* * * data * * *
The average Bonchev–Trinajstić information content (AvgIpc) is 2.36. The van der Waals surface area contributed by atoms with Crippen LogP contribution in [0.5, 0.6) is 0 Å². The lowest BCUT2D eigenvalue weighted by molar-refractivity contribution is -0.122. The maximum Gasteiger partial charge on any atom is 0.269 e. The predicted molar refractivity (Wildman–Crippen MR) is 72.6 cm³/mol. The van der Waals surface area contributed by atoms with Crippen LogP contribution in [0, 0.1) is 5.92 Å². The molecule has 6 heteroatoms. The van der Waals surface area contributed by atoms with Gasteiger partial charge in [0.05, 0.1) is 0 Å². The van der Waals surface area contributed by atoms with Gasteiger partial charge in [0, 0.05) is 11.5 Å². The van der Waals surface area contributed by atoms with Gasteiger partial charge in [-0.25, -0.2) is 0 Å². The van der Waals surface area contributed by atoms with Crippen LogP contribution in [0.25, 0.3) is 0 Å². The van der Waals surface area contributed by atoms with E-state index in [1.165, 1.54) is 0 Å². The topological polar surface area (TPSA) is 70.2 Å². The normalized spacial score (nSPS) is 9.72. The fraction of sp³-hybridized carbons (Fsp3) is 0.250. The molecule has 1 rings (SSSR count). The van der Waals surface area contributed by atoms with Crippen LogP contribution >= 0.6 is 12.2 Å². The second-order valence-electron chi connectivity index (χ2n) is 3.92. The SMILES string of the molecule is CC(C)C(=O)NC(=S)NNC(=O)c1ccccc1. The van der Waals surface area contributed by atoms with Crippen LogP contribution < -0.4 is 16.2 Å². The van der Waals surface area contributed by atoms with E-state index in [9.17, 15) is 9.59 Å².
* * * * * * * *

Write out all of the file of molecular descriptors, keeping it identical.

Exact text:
The average Bonchev–Trinajstić information content (AvgIpc) is 2.36. The van der Waals surface area contributed by atoms with Crippen LogP contribution in [0.5, 0.6) is 0 Å². The lowest BCUT2D eigenvalue weighted by molar-refractivity contribution is -0.122. The maximum Gasteiger partial charge on any atom is 0.269 e. The predicted molar refractivity (Wildman–Crippen MR) is 72.6 cm³/mol. The van der Waals surface area contributed by atoms with Crippen LogP contribution in [0, 0.1) is 5.92 Å². The molecule has 6 heteroatoms. The van der Waals surface area contributed by atoms with Gasteiger partial charge in [0.05, 0.1) is 0 Å². The van der Waals surface area contributed by atoms with Gasteiger partial charge in [0, 0.05) is 11.5 Å². The van der Waals surface area contributed by atoms with Gasteiger partial charge in [-0.25, -0.2) is 0 Å². The van der Waals surface area contributed by atoms with Crippen LogP contribution in [0.25, 0.3) is 0 Å². The van der Waals surface area contributed by atoms with E-state index in [1.165, 1.54) is 0 Å². The topological polar surface area (TPSA) is 70.2 Å². The normalized spacial score (nSPS) is 9.72. The fraction of sp³-hybridized carbons (Fsp3) is 0.250. The molecule has 1 rings (SSSR count). The van der Waals surface area contributed by atoms with Crippen LogP contribution >= 0.6 is 12.2 Å². The second-order valence-electron chi connectivity index (χ2n) is 3.92. The SMILES string of the molecule is CC(C)C(=O)NC(=S)NNC(=O)c1ccccc1. The van der Waals surface area contributed by atoms with Crippen LogP contribution < -0.4 is 16.2 Å². The van der Waals surface area contributed by atoms with E-state index in [9.17, 15) is 9.59 Å².